TEACH South Africa honours heroes in educationby TEACH South Africa
TEACH South Africa honoured two of South Africa’s greatest supporters of education and all educators at an event held at the Sandton Sun in Johannesburg on October 6, 2009.
The dinner was an opportunity for TEACH South Africa to present business leaders Cyril Ramaphosa and Paul Harris with Private Sector Heroes in Education Awards for their continuing support and advancement of education in South Africa, as well as highlighting the work of the organisation and the TEACH Ambassadors.
Futhi Mtoba, chairperson of Deloitte Southern Africa and a founding member of TEACH South Africa, opened the dinner by expressing thanks to the Gauteng Department of Education (GDE) for their visionary leadership and support in helping the organisation revitalise South Africa’s public education system.
Mtoba explained that despite the large amounts of money invested in education by both government and the private sector, there was still a lot to be done. Education, she pointed out, would go a long way to alleviating poverty in South Africa.
“Education begins with addressing poverty of the mind,” she said.
The dinner wasn’t just a chance to honour the role of teachers and individuals working in the education space by improving the education system, it was also an opportunity to discuss some of the major issues that face people involved in the education system in South Africa.
A panel comprising CEO of FirstRand Limited Paul Harris, retired principal David Wylde and independent consultant Dr Vuyelwa Penxa Toni discussed a few of the pressing issues that face education in South Africa.
Harris spoke about the skills and experience that business and the private sector can bring to schools and education.
“We have got organisational skills in business and we also have got logistical skills, and in that sense we can be partners by teaching people those skills,” he said.
He explained that businesses can “come to the party”, and assist the education sector, by bringing managerial skills to schools.
Harris also touched on the fact that historically, government hasn’t provided adequate education and so education has become a challenge for the wider community to address, and this is where business could bring people to address these challenges.
He said: “Business consists of people, so we can be part of the solution. It is important to create an enabling environment to encourage volunteerism.”
Wylde focused on the role of exemplary school leadership in public school excellence.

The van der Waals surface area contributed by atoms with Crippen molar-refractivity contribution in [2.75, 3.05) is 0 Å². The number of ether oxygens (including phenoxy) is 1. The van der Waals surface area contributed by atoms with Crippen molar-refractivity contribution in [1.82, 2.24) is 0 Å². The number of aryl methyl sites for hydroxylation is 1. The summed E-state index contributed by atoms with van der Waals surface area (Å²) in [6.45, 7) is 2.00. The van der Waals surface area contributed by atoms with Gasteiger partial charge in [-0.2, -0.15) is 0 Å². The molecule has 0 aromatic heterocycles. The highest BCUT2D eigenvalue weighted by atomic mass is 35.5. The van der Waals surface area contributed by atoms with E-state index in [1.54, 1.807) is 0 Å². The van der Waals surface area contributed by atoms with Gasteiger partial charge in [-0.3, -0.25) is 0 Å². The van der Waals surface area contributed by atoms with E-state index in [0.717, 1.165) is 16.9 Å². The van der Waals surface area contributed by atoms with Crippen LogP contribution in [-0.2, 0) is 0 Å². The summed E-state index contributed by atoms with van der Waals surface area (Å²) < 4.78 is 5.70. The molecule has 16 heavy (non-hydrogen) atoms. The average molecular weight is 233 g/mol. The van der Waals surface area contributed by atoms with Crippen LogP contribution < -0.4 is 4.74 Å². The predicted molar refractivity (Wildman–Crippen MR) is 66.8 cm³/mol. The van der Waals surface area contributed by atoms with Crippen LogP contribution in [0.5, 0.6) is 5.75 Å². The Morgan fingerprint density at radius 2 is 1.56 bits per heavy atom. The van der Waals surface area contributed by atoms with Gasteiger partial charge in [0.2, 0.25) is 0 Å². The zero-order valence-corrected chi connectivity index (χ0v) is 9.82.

He cited research into the success of schools and found that the two most significant factors that are fundamental to effective schooling are the time spent on tasks in the classroom and an effective principal.
He mentioned his work with the Penreach Trust and how creating support structures that assist disadvantaged principals is incredibly successful in improving their leadership and problem-solving abilities.
“I do believe that retired principals working with the present principals have a lot to offer,” he said.
Penxa Toni spoke about how public schools are primary institutions for knowledge and skills empowerment.
She mentioned that there are structural and organisational challenges that need to be overcome in the South African education system, but that there has been progress in terms of improving education. She argued that there is still stigma against students that attend further education and training (FET) schools and colleges that this is something that needs to be changed.
She emphasised that today’s socially and economically disadvantaged learners would make up the majority of tomorrow’s workforce and that they depended on their education to create opportunities.
Gauteng Minister of Education Barbara Creecy spoke about the state of the education system and the lessons that the national and provincial departments of education have learned. She explained that government needs to give renewed attention to getting the basics right and how dealing with poverty will go a long way to improve the state of South Africa’s schools.
She applauded the work that TEACH South Africa is doing to actively empower teachers and learners by placing top recent graduates as TEACH Ambassadors in schools in Ekurhuleni in Johannesburg. She also acknowledged the work they do to encourage young people to become teachers and to improve the status of teachers in South Africa.
Following the panel discussion, awards for an outstanding commitment to education were presented to Harris and Ramaphosa.
Accepting the award on Ramaphosa’s behalf was Shanduka Energy Managing Director Phuti Malabie, who said it was an honour to receive the award on Ramaphosa’s behalf, as education was his passion.
The evening ended with a vote of thanks by Dr Mothomang Diaho, head of the Nelson Mandela Foundation’s Dialogue Programme and a co-founder of TEACH South Africa, who thanked everyone for taking time to attend the dinner and support the discussion on education.
She also thanked the TEACH South Africa sponsors and donors for their continued support.